The D.C. Circuit has ruled that Justice Department must turn over grand jury (Rule 6e) material to Congress — affirming a lower court in ruling against the Trump Administration. What was most interesting about the decision was the overriding necessity: to allow the House to decide if it needs to impeach President Donald Trump for a second time.
Since I represented the Rocky Flats Grand Jury in the 1990s, I have been an advocate for a broad reading of Rule 6e. This decision represents an important reaffirmation of an exception to grand jury secrecy. The panel ruled 2-1 that not only is impeachment a “judicial proceeding” for the purposes of disclosure of evidence. The court ruled that “The constitutional text confirms that a Senate impeachment trial is a judicial proceeding” and that “[t]he term ‘judicial proceeding’ has long and repeatedly been interpreted broadly.” However, that still required that the demand for the evidence be related to an ongoing and legitimate proceeding.
In her decision, U.S. Circuit Judge Judith Rogers(joined by Judge Thomas Griffith) dismissed objections that the Senate trial is over and a second impeachment unlikely: “The courts cannot tell the House how to conduct its impeachment investigation or what lines of inquiry to pursue, or how to prosecute its case before the Senate.”
In her decision, Judge Neomi Rao raised a compelling objection that, given the conclusion of the Senate trial, the panel should at least remand to the district court to consider the current legitimacy of the request:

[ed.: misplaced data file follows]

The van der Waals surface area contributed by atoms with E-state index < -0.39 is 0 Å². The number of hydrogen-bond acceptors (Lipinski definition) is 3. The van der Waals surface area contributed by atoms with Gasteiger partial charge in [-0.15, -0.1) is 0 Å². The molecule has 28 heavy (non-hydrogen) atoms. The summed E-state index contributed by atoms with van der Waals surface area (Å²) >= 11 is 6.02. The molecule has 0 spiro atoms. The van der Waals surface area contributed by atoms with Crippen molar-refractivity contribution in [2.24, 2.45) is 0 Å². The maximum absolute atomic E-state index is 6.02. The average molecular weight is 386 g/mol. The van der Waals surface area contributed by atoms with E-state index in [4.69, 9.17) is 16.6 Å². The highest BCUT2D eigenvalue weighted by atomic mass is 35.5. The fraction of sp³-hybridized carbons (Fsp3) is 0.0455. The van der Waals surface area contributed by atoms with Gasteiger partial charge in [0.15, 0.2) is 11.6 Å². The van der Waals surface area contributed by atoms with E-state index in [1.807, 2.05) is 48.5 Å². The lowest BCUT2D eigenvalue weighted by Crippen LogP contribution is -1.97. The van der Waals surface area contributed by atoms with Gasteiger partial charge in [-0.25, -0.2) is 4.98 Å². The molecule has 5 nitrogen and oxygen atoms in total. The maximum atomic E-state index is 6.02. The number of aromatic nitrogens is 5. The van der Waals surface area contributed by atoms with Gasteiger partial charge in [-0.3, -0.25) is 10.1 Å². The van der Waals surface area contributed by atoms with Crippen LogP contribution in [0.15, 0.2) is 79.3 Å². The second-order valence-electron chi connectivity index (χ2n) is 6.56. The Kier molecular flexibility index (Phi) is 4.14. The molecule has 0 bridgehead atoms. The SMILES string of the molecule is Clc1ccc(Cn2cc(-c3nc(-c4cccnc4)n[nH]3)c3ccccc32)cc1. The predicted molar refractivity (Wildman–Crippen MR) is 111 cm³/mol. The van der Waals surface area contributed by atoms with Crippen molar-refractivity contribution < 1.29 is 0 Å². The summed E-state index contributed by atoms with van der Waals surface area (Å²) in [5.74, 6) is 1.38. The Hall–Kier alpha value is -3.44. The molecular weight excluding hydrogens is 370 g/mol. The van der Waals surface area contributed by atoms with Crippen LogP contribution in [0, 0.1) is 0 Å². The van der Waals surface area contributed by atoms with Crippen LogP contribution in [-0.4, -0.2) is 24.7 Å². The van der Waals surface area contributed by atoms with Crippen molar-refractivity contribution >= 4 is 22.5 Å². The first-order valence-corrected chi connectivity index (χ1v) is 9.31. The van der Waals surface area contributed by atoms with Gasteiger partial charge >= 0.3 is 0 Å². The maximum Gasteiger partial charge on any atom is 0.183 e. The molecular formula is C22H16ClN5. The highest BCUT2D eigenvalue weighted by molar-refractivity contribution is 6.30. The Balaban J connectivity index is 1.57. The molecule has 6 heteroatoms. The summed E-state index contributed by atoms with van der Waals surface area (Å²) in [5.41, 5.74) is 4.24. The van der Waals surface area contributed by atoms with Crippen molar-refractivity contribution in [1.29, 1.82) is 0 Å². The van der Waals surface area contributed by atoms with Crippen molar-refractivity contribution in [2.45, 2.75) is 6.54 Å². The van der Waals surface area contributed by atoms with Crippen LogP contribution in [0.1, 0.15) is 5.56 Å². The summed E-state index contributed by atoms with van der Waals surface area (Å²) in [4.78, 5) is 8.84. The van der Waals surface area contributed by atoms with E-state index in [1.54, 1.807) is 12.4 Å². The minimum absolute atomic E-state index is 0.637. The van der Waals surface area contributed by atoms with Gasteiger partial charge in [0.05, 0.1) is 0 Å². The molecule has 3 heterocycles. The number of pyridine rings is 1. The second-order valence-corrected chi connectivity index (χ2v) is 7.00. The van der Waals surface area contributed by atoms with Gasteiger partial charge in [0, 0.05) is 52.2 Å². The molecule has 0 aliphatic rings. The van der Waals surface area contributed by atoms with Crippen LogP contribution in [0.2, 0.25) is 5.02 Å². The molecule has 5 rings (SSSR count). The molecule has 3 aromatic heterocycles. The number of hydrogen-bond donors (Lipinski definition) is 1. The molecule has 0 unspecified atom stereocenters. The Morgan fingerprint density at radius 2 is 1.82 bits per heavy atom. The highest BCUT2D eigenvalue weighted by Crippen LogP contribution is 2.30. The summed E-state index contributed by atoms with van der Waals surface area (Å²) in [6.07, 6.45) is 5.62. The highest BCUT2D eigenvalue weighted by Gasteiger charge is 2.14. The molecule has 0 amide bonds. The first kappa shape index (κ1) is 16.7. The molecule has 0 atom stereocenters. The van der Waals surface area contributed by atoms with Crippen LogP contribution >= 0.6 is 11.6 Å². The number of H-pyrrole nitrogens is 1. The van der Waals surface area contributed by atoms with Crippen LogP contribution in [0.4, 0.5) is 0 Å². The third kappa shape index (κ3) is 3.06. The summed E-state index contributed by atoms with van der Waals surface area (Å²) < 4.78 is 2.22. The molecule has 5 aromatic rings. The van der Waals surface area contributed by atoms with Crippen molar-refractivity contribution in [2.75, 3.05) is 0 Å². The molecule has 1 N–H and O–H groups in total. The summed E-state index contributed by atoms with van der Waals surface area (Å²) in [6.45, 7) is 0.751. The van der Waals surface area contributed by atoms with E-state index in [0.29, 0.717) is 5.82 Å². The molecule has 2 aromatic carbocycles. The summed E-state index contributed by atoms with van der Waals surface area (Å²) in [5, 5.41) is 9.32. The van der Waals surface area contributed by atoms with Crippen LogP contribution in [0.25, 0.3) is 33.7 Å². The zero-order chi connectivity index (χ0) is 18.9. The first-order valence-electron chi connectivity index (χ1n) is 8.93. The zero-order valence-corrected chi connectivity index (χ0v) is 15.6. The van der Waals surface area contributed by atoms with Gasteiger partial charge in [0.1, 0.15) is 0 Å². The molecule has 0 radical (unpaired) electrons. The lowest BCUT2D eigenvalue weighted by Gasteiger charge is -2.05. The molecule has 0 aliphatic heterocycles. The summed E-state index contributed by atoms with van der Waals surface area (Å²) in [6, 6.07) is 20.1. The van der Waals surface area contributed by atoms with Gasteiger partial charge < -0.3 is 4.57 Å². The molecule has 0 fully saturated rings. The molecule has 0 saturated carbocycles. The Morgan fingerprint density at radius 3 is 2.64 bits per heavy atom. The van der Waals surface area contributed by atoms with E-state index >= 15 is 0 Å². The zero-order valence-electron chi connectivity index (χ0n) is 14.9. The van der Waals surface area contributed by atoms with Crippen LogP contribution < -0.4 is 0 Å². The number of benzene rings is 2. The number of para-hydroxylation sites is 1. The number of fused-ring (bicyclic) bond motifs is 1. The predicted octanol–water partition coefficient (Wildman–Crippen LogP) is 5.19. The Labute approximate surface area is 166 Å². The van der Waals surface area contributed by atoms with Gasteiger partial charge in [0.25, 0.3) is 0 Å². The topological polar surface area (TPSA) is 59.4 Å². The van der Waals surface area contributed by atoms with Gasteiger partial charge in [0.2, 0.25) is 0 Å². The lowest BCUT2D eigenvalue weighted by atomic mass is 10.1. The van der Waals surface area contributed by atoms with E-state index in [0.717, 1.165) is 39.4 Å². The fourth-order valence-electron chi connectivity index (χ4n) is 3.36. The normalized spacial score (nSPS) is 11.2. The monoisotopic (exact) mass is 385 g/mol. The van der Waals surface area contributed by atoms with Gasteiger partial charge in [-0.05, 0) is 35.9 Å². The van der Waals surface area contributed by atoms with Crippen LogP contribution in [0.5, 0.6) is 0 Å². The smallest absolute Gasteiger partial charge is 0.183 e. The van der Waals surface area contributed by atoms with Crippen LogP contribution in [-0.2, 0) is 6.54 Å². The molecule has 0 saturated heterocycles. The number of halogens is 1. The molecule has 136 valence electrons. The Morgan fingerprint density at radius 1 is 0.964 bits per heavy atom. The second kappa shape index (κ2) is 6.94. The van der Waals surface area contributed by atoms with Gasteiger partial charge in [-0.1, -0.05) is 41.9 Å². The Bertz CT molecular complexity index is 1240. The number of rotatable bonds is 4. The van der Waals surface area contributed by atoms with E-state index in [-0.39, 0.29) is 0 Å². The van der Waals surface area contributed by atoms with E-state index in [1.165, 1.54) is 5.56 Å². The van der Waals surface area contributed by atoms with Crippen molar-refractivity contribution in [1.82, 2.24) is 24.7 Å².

Yet, in the months following the Committee’s initial petition, the House passed two articles of impeachment and the Senate conducted an impeachment trial and voted to acquit President Donald J. Trump. In light of these circumstances, I would remand to the district court to consider in the first instance whether the Committee can continue to demonstrate that its inquiry is preliminary to an impeachment proceeding and that it has a “particularized need” for disclosure of the grand jury records.
Rao was in agreement on critical parts of the decision but objected that the panel was ignoring the changed circumstances and the need for a factual record:
A reasonable observer might wonder why we are deciding this case at this time. After all, the Committee sought these materials preliminary to an impeachment proceeding and theSenate impeachment trial has concluded. Why is this controversy not moot? The majority simply turns a blind eye to these very public events and the parties have not submitted any additional briefs; however, a few observations are worth noting. Mootness is a constitutional doctrine following from the Article III requirement that courts decide only live cases and controversies. See Conservation Force, Inc. v. Jewell, 733F.3d 1200, 1204 (D.C. Cir. 2013). Mootness, however, does not impact the district court’s authorization of disclosure because authorization is a discretionary action under Rule6(e) — it is part of the non-Article III supervisory power of the court over the grand jury. With that said, while mootness per se does not apply, the changed circumstances require remand for the reasons already stated.
The panel makes a strong, if not overwhelming, case for treating the impeachment as a judicial proceeding for the purposes of the exception to grand jury secrecy. However, this ruling could be reversed on the issue of the failure to remand for the trial court to review the matter in light of the completion of the Senate trial.
Here is the opinion: In Re Application Of The Committee Of The Judiciary